Understanding some of these complexities can help us as software developers create products that deliver the appropriate value to the users that we’re building for. If we’re able to examine what’s happening in the existing market, and spot ways that we’re perhaps able to help users in our uniquely efficient way we’re able to create a product that has the chance to be much more successful.
Further, if we understand the market we’re able to position our product in such a way that users are able to reason about what it can do for them and in their lives.
This gives what we give life with our actual development the much greater chance of commercial success, giving us a better chance to further improve the service or develop new ways in which we can improve the lives of our users.
Mapping domain specific expertise into software
The value of software is not in its inherent nature to do a thing repeatedly, but that this thing does something of value to us. We use software for a purpose; to derive a value from it.
Human endeavours are invariably complex endeavours; especially now that the encoding of simpler processes such as sending a letter or writing up some literature for expression into the world have been well solved by services such as Gmail or Medium. The problems that remain to solve are far more complex, though the payoff to solve such problems is still enormous.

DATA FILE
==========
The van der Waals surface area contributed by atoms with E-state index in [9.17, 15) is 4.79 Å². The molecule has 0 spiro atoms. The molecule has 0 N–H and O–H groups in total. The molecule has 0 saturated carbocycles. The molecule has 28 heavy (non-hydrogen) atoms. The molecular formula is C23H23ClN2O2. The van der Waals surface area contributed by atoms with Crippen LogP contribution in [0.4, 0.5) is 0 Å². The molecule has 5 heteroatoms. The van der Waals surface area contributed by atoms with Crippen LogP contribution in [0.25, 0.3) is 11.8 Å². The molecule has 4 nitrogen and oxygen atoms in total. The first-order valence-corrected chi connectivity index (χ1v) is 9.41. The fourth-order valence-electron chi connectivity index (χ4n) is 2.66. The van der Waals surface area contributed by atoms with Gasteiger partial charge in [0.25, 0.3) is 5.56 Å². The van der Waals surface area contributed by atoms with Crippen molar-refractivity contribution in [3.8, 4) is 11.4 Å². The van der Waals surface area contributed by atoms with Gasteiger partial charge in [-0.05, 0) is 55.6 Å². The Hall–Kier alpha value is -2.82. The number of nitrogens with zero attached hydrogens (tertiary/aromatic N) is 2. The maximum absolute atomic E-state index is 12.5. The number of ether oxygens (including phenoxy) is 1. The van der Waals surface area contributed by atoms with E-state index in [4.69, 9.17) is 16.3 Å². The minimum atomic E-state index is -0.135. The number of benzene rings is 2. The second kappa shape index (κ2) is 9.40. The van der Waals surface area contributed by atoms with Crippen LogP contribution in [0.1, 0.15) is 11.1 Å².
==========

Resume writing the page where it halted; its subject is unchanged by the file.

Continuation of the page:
Unfortunately, though I like to try we as developers cannot seek to understand the entire world. There are those who spend that time that we spend furthering our own engineering capacities furthering their own knowledge in their discipline; in accounting, medicine, coaching, construction, marketing, logistics or any of the other complex processes that make up this social fabric of the world.
However, the success or failure of the software we build is how the software is able to deliver value that complements or replaces those domain experts — how well we’re able to map their understanding into software.
We thus need to spend some of our time learning our area of software development, and learning how the experts whose knowledge we’re trying to encode into software approach a given set of problems. We further need to reason about how we can represent this approach in software, and talk further to those experts so we explain the limitations of machines and how to overcome them.
The skills required to ship code
It is here that I would place the skills that I have previously spent so much time refining; the engineering aspect of our discipline.